In 2012, Seth recommended "The Communist Manifesto" by Karl Marx and said...
This book isn't about what you think it's about. And it's certainly not about the USSR. The key argument here is that small experiments in communism don't work, because they are corrupted by the temptation to defect and engage in trade with neighbors that exploit their workers (so you can benefit). Only worldwide revolution and grabbed power by farmers and factory workers can upend the unfair bargain that kings and capitalists have put in place. At one profound level they are right: as long as the workers don't own the means of production, the exchange will be inherently unfair. A lot of what they pessimistically predicted has occurred to the workers at the bottom of the ladder.
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What others thought about "The Communist Manifesto"
3.7 rating based on 162,993 ratings (all editions)
Author(s): Publisher: International Publishers (NYC)
Altho both Engels & Marx are on the title page alongside the "persistent assumption of joint-authorship", Engels, in the preface to the 1883 German edition wrote it was "essentially Marx's work" & "the basic thought...belongs solely & exclusively to Marx." McLellan & other scholars believe "the actual drafting of The Communist Manifesto was done exclusively by Marx." The text itself claims to have been sketched by a group of Communists from various countries gathered in London.
The Manifesto's initial publication, in 1848 in London, was in German. The 1st English translation was produced by Helen MacFarlane in 1850. The Manifesto went thru a number of editions from 1872 to 1890. New prefaces were written by Marx & Engels for the 1872 German edition, the 1882 Russian edition, the 1883 German edition & the 1888 English edition. This edition, translated by Samuel Moore with Engels' assistance, has been the commonly used English text since.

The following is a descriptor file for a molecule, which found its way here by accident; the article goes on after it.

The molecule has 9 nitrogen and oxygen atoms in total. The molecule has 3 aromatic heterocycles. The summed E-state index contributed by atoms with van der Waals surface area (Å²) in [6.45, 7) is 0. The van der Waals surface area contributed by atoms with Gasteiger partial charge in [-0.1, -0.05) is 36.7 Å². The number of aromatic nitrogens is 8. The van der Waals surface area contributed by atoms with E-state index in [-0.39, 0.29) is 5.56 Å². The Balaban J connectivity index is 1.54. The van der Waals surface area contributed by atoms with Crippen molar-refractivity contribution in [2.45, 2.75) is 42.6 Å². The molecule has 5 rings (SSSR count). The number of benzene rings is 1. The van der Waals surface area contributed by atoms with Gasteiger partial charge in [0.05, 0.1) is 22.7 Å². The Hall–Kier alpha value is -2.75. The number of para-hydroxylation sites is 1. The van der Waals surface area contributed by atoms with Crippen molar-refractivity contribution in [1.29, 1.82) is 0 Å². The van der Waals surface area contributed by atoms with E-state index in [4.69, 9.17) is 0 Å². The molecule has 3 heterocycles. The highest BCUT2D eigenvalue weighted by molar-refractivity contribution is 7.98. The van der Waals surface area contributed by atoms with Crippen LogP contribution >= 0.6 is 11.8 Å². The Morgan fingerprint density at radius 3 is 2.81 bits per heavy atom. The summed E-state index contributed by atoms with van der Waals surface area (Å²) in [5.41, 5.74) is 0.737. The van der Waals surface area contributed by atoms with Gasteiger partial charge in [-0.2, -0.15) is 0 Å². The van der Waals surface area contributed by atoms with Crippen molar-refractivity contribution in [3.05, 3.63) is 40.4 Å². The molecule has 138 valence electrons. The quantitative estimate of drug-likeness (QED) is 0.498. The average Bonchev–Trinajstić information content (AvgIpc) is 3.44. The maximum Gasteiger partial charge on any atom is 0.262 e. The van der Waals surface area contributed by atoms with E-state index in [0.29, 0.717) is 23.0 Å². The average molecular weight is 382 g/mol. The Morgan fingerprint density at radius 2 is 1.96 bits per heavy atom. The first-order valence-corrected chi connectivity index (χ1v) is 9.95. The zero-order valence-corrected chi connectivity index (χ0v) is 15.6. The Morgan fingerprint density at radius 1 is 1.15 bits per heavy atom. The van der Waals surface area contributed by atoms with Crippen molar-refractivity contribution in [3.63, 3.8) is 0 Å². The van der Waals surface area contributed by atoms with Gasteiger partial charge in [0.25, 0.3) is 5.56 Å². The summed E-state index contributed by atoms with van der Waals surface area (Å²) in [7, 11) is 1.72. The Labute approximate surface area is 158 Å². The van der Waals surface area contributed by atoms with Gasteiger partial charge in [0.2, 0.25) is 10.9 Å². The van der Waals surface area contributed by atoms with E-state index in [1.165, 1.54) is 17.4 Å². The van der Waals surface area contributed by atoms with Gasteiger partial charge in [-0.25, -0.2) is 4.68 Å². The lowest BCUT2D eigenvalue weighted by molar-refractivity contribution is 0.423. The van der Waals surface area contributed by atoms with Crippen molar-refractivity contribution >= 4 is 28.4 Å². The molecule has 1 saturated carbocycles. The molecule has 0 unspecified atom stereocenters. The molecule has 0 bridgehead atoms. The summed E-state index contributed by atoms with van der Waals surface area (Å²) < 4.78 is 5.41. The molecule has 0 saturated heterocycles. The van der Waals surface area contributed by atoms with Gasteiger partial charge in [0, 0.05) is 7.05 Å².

Some recent English editions, such as Phil Gasper's annotated "road map" (Haymarket Books, '06), have used a slightly modified text in response to criticisms of the Moore translation made by Hal Draper in his The Adventures of the Communist Manifesto (Center for Socialist History, '94).
The Manifesto is divided into an introduction, three substantive sections & a conclusion.
The introduction begins with the comparison of communism to a spectre, claiming that across Europe communism is feared, but not understood. Thus communists ought to make their views known with a manifesto:
"A spectre is haunting Europe—the spectre of Communism. All the Powers of old Europe have entered into a holy alliance to exorcise this spectre: Pope & Czar, Metternich & Guizot, French Radicals & German police-spies. Where is the party in opposition that has not been decried as Communistic by its opponents in power? Where is the Opposition that has not hurled back the branding reproach of Communism, against the more advanced opposition parties, as well as against its reactionary adversaries?"
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